IAM solutions help mitigate the risks of inappropriate access privileges and policy violations. It gives your IT security team the ability to manage access and privileges in an efficient and scalable manner. IAM solutions control how users gain an identity, the roles assigned, and permissions granted to that identity as well as the protection of that identity. In addition, IAM solutions can also validate the hardware and software of the device requesting access.
Therefore, it ensures that the right users with the right privileges get access to the right IT resources from devices that meet the security requirements of the organization. IAM is a must-have tool for any organization that wants to maintain high-security standards against external as well as internal threats.
5. Harden Network Security
Your network is the gateway to all of your business resources. Anyone within or outside the organization who has access to the network virtually has access to your entire IT infrastructure. Therefore, you need to harden your network and you can begin doing that by implementing network security best practices. Here are some steps you can take to begin with:
Deploy network defenses such as spam filters, web filters, NAC, etc.
Deploy network intrusion detection and prevention systems.
Establish a baseline of normal network traffic behavior.
Configure your firewall properly and whitelist only those hosts and ports you need.
Do not allow critical systems to interface directly with the internet.
Segment the network.
6. Follow General Security Best Practices
In addition to network security best practices, you should also adopt IT security best practices to establish a functional and effective security posture that actively seeks to prevent internal threats. Here are some of the security best practices for ready reference:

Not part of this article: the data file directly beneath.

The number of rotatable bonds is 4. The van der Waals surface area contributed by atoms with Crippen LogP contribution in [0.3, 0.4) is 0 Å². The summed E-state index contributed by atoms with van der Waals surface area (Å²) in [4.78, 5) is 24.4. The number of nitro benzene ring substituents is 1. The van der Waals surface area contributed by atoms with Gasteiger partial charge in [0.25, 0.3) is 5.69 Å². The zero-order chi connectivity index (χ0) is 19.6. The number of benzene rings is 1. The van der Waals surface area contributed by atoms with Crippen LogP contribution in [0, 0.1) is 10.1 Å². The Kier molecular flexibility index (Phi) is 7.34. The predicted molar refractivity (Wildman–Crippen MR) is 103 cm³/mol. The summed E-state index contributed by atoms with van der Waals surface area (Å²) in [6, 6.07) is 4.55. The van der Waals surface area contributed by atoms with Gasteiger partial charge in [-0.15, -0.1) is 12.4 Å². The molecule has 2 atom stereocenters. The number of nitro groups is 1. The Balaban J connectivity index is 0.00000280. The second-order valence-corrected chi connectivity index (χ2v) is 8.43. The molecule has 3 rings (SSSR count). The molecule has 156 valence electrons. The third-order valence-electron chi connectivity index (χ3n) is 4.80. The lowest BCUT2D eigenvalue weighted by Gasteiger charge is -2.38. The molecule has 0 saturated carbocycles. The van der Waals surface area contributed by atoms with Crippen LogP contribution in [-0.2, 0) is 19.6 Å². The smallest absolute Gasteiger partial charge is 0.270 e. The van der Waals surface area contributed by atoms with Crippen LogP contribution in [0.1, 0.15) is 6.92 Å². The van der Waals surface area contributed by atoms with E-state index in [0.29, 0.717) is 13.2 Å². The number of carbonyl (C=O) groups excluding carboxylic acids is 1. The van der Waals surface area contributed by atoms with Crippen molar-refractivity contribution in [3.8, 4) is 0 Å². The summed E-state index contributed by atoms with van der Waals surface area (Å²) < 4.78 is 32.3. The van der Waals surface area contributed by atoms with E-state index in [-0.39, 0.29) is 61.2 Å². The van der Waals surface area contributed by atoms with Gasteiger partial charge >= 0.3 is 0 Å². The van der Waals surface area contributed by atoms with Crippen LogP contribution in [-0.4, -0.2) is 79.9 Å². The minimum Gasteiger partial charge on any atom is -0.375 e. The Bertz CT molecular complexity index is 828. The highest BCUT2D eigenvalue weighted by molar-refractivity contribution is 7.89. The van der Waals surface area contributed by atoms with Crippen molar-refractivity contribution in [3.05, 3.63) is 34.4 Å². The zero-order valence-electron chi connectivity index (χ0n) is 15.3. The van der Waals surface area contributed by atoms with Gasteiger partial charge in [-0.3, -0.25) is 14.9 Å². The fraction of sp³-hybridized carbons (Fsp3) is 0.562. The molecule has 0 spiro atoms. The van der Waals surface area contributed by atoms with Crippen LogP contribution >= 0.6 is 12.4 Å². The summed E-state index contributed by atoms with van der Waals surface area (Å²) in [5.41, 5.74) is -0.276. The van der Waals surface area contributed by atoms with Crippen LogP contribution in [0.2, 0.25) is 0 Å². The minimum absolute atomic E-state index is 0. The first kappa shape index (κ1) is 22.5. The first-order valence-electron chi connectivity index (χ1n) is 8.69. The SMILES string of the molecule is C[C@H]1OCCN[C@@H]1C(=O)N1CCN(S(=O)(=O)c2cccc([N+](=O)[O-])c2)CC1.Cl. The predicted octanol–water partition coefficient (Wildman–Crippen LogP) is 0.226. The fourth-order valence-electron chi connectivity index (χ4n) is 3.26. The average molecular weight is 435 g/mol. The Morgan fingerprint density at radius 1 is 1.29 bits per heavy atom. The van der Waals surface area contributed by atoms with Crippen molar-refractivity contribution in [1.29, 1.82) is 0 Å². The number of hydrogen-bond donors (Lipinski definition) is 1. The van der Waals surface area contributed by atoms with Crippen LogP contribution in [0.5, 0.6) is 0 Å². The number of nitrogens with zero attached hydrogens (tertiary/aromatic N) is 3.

Implement a strict password policy.
Enforce a strict policy for use of removable media.
Make use of 2FA mandatory.
Ensure encryption of data at rest as well as in transit.
Deploy an MDM solution.
Purge orphan and dormant accounts.
Create a security-conscious culture.
Businesses nowadays are highly vulnerable to insider threats. On one hand, IT infrastructure and internal systems are becoming increasingly complex, increasing the attack surfaces and infection vectors. And on the other hand, IT Security teams have to do a lot more with less, and most of the security resources are directed towards external threats.
Insider threats present a huge risk to businesses and need more attention than is traditionally given to them. Although the diversity of insider threats present grave risks, they can be effectively managed with a layered approach using non-technical controls, such as policies and procedures combined with technical security controls as described above in this blog post.
Is your business prepared to deal with insider threats? Get in touch with our IT Security experts to figure out how you can help harden your network and mitigate internal threats.Let's Deal With Insider Threats
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By: Hari Subedi
Title: How To Protect Your Business From Insider Threats
Sourced From: www.itjones.com/blogs/2021/7/1/how-to-protect-your-business-from-insider-threats
Published Date: Thu, 01 Jul 2021 08:00:00 +0000